Occupational safety beliefs among Latino residential roofing workers

Authors

  • Thomas A. Arcury PhD,

    Corresponding author
    1. Department of Family and Community Medicine, Wake Forest School of Medicine, Winston-Salem, North Carolina
    2. Center for Worker Health, Wake Forest School of Medicine
    • Correspondence to: Thomas A. Arcury, PhD, Department of Family and Community Medicine, Wake Forest School of Medicine, Winston-Salem, NC 27157. E-mail: tarcury@wakehealth.edu

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  • Phillip Summers MPH,

    1. Department of Family and Community Medicine, Wake Forest School of Medicine, Winston-Salem, North Carolina
    2. Center for Worker Health, Wake Forest School of Medicine
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  • Lourdes Carrillo BS,

    1. Center for Worker Health, Wake Forest School of Medicine
    2. Department of Epidemiology and Prevention, Sciences, Division of Public Health Sciences, Wake Forest School of Medicine
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  • Joseph G. Grzywacz PhD,

    1. Department of Human Development and Family Science, Oklahoma State University
    2. Center for Family Resilience, Oklahoma State University
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  • Sara A. Quandt PhD,

    1. Center for Worker Health, Wake Forest School of Medicine
    2. Department of Epidemiology and Prevention, Sciences, Division of Public Health Sciences, Wake Forest School of Medicine
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  • Thomas H. Mills III MS

    1. Myers-Lawson School of Construction, Virginia Polytechnic Institute and State University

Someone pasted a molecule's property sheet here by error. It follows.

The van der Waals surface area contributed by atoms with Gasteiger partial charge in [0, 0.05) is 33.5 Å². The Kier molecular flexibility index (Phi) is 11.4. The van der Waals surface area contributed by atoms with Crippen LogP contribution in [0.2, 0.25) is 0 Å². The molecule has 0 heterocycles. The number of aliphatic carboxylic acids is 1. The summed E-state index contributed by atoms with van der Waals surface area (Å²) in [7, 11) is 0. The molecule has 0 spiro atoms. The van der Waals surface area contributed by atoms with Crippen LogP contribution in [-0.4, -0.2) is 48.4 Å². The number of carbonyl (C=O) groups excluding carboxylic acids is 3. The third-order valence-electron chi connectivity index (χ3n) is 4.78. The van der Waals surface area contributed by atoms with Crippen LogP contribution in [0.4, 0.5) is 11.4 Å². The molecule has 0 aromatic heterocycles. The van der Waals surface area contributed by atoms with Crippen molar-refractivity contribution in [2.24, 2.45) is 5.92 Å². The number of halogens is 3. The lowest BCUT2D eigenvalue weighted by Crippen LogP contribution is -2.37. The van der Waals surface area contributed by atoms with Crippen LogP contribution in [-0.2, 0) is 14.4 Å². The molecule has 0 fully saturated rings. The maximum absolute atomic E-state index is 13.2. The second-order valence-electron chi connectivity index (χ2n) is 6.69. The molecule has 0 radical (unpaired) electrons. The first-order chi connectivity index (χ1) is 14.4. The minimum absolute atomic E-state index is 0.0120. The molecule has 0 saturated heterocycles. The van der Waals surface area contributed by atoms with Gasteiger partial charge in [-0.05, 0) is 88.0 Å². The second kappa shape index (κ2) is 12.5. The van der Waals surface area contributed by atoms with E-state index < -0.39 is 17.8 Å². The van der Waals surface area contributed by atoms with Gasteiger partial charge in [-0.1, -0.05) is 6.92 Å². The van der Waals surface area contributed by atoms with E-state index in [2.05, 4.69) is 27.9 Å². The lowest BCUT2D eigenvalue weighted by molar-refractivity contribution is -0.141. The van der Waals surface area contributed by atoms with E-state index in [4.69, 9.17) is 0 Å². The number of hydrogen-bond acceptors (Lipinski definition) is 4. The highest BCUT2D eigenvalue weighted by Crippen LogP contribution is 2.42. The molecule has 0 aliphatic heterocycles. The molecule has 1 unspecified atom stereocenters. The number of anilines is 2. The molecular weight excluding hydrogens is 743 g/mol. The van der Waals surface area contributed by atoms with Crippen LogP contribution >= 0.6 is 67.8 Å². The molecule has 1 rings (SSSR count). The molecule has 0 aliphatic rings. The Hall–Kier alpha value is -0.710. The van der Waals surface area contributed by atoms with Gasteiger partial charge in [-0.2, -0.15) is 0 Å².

2. Occupational Safety and Health Research Center, Virginia Polytechnic Institute and State University
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  • Disclosure Statement: None of the authors has a conflict of interest.

Abstract

Background

This analysis describes beliefs about work safety and personal protective equipment (PPE) among Latino roofing workers, it delineates their perceptions of work environment characteristics that affect work safety and PPE use, and it describes how they experience work injuries and the consequences of these injuries.

Methods

In-depth interviews were completed with 10 current and former Latino residential roofers. Interview transcripts were subjected to systematic qualitative analysis.

Results

Participants' valued productivity over safety, and this had a negative influence on their safety behavior and reduced their PPE use. They understood that roofing was hazardous. They limited use of PPE when they felt it reduced productivity and when it was uncomfortable. Work environment characteristics that affected safety included company size, the physical demands of the job, lack of training, the need for work, general life stress, and distractions at work. An injury had to result in lost work time to be considered significant. Access to health care is limited by employers not providing Workers' compensation.

Discussion

Future research is needed to substantiate these descriptive results and to delineate factors that are associated with safety behavior and use of PPE. Interventions, based on a lay health educator model, are needed to improve safety in this population. Safety regulations need to be evaluated and their enforcement needs to be improved. Am. J. Ind. Med. 57:718–725, 2014. © 2013 Wiley Periodicals, Inc.

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